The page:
EE263
S. Lall
2009.10.08.01
Homework 3 Solutions
Due Thursday 10/15.
1.
Some basic properties of eigenvalues.
50045
Show that
(a) the eigenvalues of
A
and
A
T
are the same
(b)
A
is invertible if and only if
A
does not have a zero eigenvalue
(c) if the eigenvalues of
A
are
λ
1
, . . . , λ
n
and
A
is invertible, then the eigenvalues of
A

1
are 1
/λ
1
, . . . ,
1
/λ
n
,
(d) the eigenvalues of
A
and
T

1
AT
are the same.
Hint:
you’ll need to use the facts that det
A
= det(
A
T
), det(
AB
) = det
A
det
B
, and, if
A
is invertible, det
A

1
= 1
/
det
A
.
Solution.
(a) The eigenvalues of a matrix
A
are given by the roots of the polynomial det(
sI
−
A
).
From determinant properties we know that det(
sI
−
A
) = det(
sI
−
A
)
T
= det(
sI
−
A
T
). We conclude that the eigenvalues of
A
and
A
T
are the same.
(b) First we recall that
A
is invertible if and only if det(
A
)
negationslash
= 0. But det(
A
)
negationslash
= 0
⇐⇒
det(
−
A
)
negationslash
= 0.
i. If 0 is an eigenvalue of
A
, then det(
sI
−
A
) = 0 when
s
= 0.
It follows that
det(
−
A
) = 0 and thus det(
A
) = 0, and
A
is not invertible. From this fact we
conclude that if
A
is invertible, then 0 is not an eigenvalue of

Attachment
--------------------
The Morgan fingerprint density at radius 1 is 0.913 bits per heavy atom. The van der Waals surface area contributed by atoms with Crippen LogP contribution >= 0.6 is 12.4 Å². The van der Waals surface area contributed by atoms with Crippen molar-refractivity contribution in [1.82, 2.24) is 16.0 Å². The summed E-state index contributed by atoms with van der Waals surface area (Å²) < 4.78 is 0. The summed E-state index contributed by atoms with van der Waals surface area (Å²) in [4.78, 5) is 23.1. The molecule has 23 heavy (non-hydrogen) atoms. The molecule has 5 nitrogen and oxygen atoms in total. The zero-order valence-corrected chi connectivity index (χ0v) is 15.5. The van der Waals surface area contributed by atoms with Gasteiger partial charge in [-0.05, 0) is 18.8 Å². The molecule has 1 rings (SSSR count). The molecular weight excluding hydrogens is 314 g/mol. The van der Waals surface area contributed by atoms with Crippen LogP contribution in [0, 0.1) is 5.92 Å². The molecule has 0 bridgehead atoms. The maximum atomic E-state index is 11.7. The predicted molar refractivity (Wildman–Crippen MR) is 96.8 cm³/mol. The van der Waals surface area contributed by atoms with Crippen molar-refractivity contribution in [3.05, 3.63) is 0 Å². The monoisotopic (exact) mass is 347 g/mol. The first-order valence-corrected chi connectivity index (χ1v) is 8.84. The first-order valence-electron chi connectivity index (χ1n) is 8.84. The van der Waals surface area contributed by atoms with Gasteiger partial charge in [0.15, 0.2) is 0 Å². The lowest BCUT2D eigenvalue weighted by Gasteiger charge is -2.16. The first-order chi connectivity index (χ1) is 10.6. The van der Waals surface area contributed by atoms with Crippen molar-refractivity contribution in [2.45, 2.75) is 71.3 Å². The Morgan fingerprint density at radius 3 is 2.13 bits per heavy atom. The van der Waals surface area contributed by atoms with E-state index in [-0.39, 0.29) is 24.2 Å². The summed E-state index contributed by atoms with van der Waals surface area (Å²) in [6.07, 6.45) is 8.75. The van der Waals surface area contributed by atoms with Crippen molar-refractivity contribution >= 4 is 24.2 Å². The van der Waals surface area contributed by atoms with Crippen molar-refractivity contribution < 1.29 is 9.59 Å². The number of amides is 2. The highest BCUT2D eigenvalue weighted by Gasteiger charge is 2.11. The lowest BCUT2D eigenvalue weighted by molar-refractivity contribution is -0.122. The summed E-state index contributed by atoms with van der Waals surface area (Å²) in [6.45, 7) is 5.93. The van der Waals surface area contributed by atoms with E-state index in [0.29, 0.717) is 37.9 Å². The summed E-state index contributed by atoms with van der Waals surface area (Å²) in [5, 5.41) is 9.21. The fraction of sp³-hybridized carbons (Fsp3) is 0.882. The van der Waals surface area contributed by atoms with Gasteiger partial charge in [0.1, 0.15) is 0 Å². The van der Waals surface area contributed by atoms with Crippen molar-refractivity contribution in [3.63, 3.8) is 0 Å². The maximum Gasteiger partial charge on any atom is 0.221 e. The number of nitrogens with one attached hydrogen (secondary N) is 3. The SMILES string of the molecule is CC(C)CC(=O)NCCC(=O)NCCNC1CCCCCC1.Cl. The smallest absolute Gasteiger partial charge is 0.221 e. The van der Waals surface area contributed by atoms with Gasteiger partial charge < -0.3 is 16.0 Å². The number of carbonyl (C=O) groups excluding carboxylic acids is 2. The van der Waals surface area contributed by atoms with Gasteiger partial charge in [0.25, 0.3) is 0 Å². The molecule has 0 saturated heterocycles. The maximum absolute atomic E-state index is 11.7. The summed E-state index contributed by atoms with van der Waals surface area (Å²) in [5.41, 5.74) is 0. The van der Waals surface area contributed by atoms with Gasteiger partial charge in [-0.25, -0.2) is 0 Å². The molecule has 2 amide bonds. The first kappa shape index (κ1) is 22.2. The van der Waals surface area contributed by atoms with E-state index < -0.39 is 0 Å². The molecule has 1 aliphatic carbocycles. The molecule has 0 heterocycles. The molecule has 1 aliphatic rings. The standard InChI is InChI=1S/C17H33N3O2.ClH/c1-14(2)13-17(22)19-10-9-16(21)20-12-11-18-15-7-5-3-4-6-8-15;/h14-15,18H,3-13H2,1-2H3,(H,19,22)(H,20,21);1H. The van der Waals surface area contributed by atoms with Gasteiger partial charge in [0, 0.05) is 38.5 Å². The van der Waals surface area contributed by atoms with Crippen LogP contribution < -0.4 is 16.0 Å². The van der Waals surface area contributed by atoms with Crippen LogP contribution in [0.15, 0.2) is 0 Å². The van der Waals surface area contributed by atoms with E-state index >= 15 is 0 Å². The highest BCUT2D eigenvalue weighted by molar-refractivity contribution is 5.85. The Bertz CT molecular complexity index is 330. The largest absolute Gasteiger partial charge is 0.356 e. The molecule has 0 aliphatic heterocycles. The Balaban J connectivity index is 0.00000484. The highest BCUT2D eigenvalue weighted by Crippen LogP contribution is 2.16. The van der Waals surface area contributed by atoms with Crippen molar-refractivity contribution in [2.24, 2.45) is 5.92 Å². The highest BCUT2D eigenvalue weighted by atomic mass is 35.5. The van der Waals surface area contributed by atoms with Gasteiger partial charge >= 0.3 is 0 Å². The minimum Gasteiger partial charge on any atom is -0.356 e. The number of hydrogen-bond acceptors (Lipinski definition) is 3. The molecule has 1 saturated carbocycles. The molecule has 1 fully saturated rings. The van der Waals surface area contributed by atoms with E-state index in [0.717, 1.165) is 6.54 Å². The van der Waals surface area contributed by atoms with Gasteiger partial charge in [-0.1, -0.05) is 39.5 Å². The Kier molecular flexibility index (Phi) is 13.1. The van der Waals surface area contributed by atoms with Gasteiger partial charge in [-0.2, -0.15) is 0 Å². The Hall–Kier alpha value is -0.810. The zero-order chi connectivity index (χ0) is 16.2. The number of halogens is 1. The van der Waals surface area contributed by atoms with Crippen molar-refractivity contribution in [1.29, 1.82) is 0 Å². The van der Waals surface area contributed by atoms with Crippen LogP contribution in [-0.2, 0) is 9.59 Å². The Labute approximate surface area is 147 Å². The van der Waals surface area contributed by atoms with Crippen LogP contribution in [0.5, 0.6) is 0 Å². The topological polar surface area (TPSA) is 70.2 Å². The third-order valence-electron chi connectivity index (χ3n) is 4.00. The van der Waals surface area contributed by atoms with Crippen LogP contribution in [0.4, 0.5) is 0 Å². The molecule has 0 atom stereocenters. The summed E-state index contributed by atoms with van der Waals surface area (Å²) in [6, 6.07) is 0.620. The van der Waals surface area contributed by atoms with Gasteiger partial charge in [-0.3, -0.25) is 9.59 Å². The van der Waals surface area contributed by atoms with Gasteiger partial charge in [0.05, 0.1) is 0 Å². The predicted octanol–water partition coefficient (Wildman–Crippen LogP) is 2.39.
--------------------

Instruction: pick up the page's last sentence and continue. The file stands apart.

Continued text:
A
.
ii. If
A
is not invertible, then det(
A
) = det(
−
A
) = 0. This means that, for
s
= 0,
det(
sI
−
A
) = 0, and we conclude that in this case 0 must be an eigenvalue of
A
.
From this fact it follows that if 0 is not an eigenvalue of
A
, then
A
is invertible.
(c) From the results of the last item we see that 0 is not an eigenvalue of
A
. Now consider
the eigenvalue/eigenvector pair (
λ
i
, x
i
) of
A
. This pair satisfies
Ax
i
=
λ
i
x
i
. Now,
since
A
is invertible,
λ
i
is invertible.
Multiplying both sides by
A

1
and
λ

1
i
we
have
λ

1
i
x
i
=
A

1
x
i
, and from this we conclude that the eigenvalues of the inverse
are the inverse of the eigenvalues.
(d) First we note that det(
sI
−
A
) = det(
I
(
sI
−
A
)) = det(
T

1
T
(
sI
−
A
)). Now, from
determinant properties, we have det(
T

1
T
(
sI
−
A
)) = det(
T

1
(
sI
−
A
)
T
). But this
is also equal to det(
sI
−
T

1
AT
), and the conclusion is that the eigenvalues of
A
and
T

1
AT
are the same.
2.
Tridiagonal Toeplitz matrices
0660
Some matrices have simple formulae for eigenvalues and eigenvectors.
An example we
have seen is the circulant matrices.
Another example is given by tridiagonal Toeplitz
matrices, as follows. Suppose
G
=
b
a
c
b
a
c
b
a
.
.
.
a
c
b
is an
n
×
n
real matrix, and
a
negationslash
= 0 and
c
negationslash
= 0.
1
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EE263
S. Lall
2009.10.08.01
(a)
Suppose
x
=
x
1
x
2
.
.
.
x
n
is an eigenvector of
G
. Show that
cx
k

1
+
bx
k
+
ax
k
+1
=
λx
k
for all
k
= 1
, . . . , n
, where we define for convenience
x
0
= 0 and
x
n
+1
= 0. Hence
show that the solution
x
must be of the form
x
k
=
αr
k
1
+
βr
k
2
for some choice of
α, β, r
1
and
r
2
.
(b)
Hence show that
r
1
and
r
2
satisfy
r
1
=
radicalbig
c/ae
iπm/
(
n
+1)
r
2
=
radicalbig
c/ae

iπm/
(
n
+1)
for some
m
with 1
≤
m
≤
n
. Here
i
=
√
−
1.
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 Fall '08
 BOYD,S
 Linear Algebra, Matrices, Eigenvalue, eigenvector and eigenspace, Orthogonal matrix, Quadratic form, xT Ax

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